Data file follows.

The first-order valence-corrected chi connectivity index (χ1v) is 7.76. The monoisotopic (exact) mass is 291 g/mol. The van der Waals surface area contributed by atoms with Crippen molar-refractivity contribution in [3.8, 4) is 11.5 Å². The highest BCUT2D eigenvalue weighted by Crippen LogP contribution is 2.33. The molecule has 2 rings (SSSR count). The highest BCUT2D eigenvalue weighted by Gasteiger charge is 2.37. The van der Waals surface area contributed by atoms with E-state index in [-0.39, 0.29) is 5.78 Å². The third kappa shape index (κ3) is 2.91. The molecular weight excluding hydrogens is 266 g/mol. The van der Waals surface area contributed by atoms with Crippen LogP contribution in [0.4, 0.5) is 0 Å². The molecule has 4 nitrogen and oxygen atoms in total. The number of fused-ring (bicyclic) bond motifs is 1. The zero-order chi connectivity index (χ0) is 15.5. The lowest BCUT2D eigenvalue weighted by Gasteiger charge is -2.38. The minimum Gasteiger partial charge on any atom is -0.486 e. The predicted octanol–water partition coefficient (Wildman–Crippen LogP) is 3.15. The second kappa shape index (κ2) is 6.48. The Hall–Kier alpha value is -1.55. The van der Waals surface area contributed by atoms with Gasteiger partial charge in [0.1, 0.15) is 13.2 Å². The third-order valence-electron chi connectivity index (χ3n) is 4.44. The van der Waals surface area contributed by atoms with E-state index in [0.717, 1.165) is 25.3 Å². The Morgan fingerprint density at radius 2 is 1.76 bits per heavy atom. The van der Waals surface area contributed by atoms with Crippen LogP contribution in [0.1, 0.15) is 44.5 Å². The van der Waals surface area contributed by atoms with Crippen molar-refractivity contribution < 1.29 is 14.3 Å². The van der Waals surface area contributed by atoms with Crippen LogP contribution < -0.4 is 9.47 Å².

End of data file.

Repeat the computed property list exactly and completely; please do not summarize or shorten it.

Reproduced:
The first-order valence-corrected chi connectivity index (χ1v) is 7.76. The monoisotopic (exact) mass is 291 g/mol. The van der Waals surface area contributed by atoms with Crippen molar-refractivity contribution in [3.8, 4) is 11.5 Å². The highest BCUT2D eigenvalue weighted by Crippen LogP contribution is 2.33. The molecule has 2 rings (SSSR count). The highest BCUT2D eigenvalue weighted by Gasteiger charge is 2.37. The van der Waals surface area contributed by atoms with E-state index in [-0.39, 0.29) is 5.78 Å². The third kappa shape index (κ3) is 2.91. The molecular weight excluding hydrogens is 266 g/mol. The van der Waals surface area contributed by atoms with Crippen LogP contribution in [0.4, 0.5) is 0 Å². The molecule has 4 nitrogen and oxygen atoms in total. The number of fused-ring (bicyclic) bond motifs is 1. The zero-order chi connectivity index (χ0) is 15.5. The lowest BCUT2D eigenvalue weighted by Gasteiger charge is -2.38. The minimum Gasteiger partial charge on any atom is -0.486 e. The predicted octanol–water partition coefficient (Wildman–Crippen LogP) is 3.15. The second kappa shape index (κ2) is 6.48. The Hall–Kier alpha value is -1.55. The van der Waals surface area contributed by atoms with Gasteiger partial charge in [0.1, 0.15) is 13.2 Å². The third-order valence-electron chi connectivity index (χ3n) is 4.44. The van der Waals surface area contributed by atoms with E-state index in [0.717, 1.165) is 25.3 Å². The Morgan fingerprint density at radius 2 is 1.76 bits per heavy atom. The van der Waals surface area contributed by atoms with Crippen LogP contribution in [0.1, 0.15) is 44.5 Å². The van der Waals surface area contributed by atoms with Crippen molar-refractivity contribution < 1.29 is 14.3 Å². The van der Waals surface area contributed by atoms with Crippen LogP contribution < -0.4 is 9.47 Å².